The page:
The next page is about Year of the Griffin, one of my least favour­ite of Diana’s books. It’s always seemed like very hurried fluff to me. The talk was really enga­ging though, using the plot of the book as a frame­work to talk about the harm­ful polit­ics of neolib­er­al policies of univer­sity market­isa­tion. I actu­ally re-read the book after­wards to see if I’d missed some­thing, but I still didn’t rate it.

The next talk is by Gili Bar-Hillel talk­ing about the magic of trans­la­tion, and espe­cially how do you handle liter­at­ure where a word is delib­er­ately used because it has multi-layered mean­ings in one language which may not carry over to any trans­la­tions. Kafka is a good example of this- his sentences in German are short and super­fi­cially simple, but most of the words he picks have ambigu­ous mean­ings in German, making him hard to satis­fact­or­ily trans­late.

The next two talks were both about the Chresto­manci series and how the straight­for­ward use/​occasional subver­sion of Edwar­d­i­an mansion settings (albeit it with the added dimen­sion of multiple universes) relates to colo­ni­al­ism and psycho­geo­graphy.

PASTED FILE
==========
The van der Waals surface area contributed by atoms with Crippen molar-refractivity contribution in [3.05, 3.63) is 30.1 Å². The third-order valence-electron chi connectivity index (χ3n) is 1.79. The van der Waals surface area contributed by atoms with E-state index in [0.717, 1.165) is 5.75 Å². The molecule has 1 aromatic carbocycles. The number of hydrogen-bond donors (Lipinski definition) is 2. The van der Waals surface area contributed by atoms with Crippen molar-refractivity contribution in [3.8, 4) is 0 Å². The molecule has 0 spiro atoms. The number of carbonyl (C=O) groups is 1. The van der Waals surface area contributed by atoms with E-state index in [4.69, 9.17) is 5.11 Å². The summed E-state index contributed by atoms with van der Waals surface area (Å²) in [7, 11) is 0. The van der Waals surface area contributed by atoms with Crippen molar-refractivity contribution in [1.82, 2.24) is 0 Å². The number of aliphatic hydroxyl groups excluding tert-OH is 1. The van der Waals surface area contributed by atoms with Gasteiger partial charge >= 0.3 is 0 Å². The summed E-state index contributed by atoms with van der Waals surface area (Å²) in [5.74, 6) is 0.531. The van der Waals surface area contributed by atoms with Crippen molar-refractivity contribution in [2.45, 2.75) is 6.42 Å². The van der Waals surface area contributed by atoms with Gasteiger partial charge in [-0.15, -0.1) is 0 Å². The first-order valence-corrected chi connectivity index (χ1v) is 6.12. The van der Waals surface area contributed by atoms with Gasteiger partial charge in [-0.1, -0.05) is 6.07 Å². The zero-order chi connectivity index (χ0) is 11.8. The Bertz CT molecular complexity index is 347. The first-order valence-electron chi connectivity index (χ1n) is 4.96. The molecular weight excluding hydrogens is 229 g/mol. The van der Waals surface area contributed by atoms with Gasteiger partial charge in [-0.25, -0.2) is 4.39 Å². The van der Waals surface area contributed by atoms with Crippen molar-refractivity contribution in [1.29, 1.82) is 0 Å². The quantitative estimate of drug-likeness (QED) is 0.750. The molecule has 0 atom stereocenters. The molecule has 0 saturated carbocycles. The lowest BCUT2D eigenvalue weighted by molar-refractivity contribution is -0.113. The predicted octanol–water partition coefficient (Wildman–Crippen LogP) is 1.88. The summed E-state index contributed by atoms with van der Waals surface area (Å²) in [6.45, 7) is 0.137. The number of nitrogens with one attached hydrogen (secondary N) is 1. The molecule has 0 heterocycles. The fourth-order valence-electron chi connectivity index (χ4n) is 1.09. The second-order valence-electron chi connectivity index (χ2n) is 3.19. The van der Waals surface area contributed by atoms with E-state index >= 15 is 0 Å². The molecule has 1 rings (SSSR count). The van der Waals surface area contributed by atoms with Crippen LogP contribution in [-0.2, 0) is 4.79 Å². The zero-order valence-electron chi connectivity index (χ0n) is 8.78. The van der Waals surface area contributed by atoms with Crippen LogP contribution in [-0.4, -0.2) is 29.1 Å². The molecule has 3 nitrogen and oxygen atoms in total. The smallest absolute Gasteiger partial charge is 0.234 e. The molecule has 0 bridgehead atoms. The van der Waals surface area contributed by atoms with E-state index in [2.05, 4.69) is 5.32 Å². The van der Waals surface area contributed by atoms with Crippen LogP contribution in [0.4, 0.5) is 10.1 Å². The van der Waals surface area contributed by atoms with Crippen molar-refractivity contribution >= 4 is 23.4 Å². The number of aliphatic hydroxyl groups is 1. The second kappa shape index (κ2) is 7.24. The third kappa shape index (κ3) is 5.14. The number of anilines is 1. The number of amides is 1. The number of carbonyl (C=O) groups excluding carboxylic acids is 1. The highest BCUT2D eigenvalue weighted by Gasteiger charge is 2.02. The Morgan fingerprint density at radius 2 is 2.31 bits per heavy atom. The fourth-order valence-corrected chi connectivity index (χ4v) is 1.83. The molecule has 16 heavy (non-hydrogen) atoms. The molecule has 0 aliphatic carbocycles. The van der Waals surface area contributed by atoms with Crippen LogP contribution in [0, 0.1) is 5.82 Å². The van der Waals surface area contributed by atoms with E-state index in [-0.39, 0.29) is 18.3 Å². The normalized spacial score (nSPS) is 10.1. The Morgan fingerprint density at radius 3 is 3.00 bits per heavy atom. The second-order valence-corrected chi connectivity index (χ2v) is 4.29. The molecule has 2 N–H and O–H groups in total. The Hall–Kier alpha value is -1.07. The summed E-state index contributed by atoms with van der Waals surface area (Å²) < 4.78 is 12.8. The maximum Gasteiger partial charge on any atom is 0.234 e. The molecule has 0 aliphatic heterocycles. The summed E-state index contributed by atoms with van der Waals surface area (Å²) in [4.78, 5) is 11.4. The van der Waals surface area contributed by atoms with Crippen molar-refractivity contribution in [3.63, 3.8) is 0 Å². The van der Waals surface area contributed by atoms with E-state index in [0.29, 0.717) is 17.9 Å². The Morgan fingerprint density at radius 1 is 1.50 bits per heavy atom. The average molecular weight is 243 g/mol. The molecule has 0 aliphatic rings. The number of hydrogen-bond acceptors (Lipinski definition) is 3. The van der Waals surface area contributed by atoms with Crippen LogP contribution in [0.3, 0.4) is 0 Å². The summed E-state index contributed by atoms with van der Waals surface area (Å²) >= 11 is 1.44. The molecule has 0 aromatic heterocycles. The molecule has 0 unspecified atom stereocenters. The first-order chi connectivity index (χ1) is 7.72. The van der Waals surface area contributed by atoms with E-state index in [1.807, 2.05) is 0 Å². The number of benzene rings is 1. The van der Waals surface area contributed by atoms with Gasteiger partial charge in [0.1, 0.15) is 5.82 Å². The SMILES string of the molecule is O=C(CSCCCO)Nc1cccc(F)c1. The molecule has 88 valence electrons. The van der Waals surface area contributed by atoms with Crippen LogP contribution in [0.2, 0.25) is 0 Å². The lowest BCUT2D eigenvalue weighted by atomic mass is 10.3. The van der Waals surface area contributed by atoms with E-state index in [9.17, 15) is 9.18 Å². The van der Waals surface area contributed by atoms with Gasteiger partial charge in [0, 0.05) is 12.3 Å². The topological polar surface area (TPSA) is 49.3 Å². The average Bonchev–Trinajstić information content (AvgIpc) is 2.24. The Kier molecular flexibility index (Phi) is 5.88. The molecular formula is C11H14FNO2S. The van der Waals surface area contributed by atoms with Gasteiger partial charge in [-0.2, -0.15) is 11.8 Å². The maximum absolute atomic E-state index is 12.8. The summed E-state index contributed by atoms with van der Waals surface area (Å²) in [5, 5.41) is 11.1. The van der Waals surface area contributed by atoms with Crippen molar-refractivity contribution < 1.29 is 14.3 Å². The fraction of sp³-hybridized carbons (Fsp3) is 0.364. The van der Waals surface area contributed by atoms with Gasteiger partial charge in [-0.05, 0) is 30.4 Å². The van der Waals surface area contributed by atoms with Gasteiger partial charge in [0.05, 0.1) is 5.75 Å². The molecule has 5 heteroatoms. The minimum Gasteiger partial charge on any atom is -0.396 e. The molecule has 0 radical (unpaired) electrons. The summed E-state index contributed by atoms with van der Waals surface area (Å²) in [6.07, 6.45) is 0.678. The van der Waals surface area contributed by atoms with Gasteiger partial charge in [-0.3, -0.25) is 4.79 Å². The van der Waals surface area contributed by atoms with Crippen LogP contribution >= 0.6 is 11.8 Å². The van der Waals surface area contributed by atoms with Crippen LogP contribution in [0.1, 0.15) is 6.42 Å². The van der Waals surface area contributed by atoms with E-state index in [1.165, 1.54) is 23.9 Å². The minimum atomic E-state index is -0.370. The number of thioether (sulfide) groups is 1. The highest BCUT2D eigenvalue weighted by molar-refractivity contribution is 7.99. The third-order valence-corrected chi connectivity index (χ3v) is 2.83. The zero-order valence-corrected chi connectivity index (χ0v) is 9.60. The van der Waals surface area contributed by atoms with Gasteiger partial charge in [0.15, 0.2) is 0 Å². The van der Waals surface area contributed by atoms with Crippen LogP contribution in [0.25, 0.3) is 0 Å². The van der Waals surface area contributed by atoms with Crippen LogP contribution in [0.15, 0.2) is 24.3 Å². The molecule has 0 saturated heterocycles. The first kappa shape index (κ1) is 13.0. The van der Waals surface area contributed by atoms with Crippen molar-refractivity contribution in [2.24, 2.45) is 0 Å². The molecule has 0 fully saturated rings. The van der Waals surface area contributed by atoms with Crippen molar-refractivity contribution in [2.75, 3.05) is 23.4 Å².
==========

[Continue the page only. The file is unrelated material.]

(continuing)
I also squeezed in some notes on a talk about the use of magic­al disguise and psycho­logy.

The next talk was Karina Coldrick’s discus­sion of how the multi-universe travel in some of Diana’s books relates to actu­al current theor­ies in phys­ics.

The next talk was about the use of sens­ory exper­i­ence and descrip­tion in the Dale­mark books. As I have already said, they are set in differ­ent time peri­ods of the same imagin­ary coun­try. In the pre-modern era, half the coun­try is a Three Musketeers/​Elizabethan England type police state where people are very care­ful with what they say, but also have a very strong oral cultur­al tradi­tion. The Iron Age setting focuses very strongly on tact­ile phys­ic­al culture. The main char­ac­ters of the books are also respect­ively a weaver, a musi­cian, a fish­er­boy and a modern liter­ate girl (albeit heav­ily involved in look­ing after horses) who each narrate things through a differ­ent sens­ory aware­ness that their skills and exper­i­ence give them.